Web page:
Profound disappointment. After a two-year closure and ¥5.5 billion of public funds, upon visiting the newly renovated Fukuoka Art Museum, I was astonished to see little improvement and bad design. While I understand they wanted to preserve the integrity of the original architect’s work, Kunio Mayekawa, the only significant changes ended up a failure. Let me list them.

1. Old library. The most heart-breaking mistake was the destruction of the old library. It was an elegant, comfortable, and literature-rich space to learn and study about art. As an inferior substitute, visitors will now find several generic-looking bookshelves, two small benches and two computer cubicles in the middle of the reception area. Not only is this “information corner” situated in a noisy, high-traffic area, it also holds a fraction of the original archive.

2. Children’s play space. Instead of utilizing ample space on the first floor, they set up the kids’ play space next to the permanent collection. Try to concentrate and enjoy the art with a kid’s space in such close proximity.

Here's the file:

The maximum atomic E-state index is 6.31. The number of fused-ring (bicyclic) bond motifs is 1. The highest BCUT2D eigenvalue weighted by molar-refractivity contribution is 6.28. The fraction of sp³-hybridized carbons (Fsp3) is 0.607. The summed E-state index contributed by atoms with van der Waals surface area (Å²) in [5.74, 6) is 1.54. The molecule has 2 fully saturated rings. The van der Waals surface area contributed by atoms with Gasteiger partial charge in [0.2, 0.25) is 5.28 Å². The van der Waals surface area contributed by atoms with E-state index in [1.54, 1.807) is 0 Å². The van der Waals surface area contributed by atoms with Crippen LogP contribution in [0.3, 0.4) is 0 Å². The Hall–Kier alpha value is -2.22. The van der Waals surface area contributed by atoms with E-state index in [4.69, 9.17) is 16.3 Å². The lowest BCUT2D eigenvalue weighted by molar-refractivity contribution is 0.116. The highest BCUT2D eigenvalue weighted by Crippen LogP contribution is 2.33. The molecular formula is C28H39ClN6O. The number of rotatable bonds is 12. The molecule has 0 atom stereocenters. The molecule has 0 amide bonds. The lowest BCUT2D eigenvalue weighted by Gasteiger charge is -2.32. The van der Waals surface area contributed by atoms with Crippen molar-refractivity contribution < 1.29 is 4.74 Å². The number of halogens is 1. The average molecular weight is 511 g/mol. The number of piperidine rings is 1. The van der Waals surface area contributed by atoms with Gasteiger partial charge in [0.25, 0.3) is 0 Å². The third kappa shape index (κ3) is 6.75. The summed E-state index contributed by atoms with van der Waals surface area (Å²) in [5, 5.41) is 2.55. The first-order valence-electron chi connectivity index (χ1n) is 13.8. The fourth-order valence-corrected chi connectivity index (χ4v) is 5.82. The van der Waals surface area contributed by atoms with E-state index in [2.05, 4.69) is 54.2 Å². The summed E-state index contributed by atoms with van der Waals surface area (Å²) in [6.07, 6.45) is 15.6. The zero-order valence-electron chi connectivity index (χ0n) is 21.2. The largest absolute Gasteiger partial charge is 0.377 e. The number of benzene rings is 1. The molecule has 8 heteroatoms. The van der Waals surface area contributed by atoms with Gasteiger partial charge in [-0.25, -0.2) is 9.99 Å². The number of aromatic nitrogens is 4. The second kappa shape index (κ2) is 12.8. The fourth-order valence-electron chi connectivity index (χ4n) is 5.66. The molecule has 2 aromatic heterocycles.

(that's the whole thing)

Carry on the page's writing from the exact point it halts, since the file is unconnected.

3. Main restaurant and new coffee shop. Beyond the higher prices and stuffy, old-style service, the design changes to the restaurant are minimal and gaudy. Floor carpeting has been substituted with wood-themed tiles, old tables and chairs replaced with Ikea-looking counterparts. Ultimately, the design of both spaces comes off as bad interpretations of Starbucks. Certainly, it lacks the flair or progressiveness of a contemporary art museum.

4. Outdoor space. The second floor of the museum has two large yet barren terraces. These could have been populated with tables and chairs for the general public with mobile kiosks offering fresh coffee and pastries. Instead, the terraces exude the austerity of 1950’s Stalinist architecture.

In summary, the renovation to the Fukuoka Art Museum took over two years and cost the city taxpayers ¥5.5 billion. Yet the superficial changes, cheap interior furniture, and a bad layout and design are not reflective of either the amount of time it was closed or the billions of yen spent. As an art patron, library lover, taxpayer and resident of Fukuoka I feel cheated. At the very least, they need to find a proper, comfortable space for a new library with the elegance, collection, and charm of the old. After all, this museum was built for and paid by the public.


The opinions expressed in this letter to the editor are the writer’s own and do not necessarily reflect the policies of The Japan Times.

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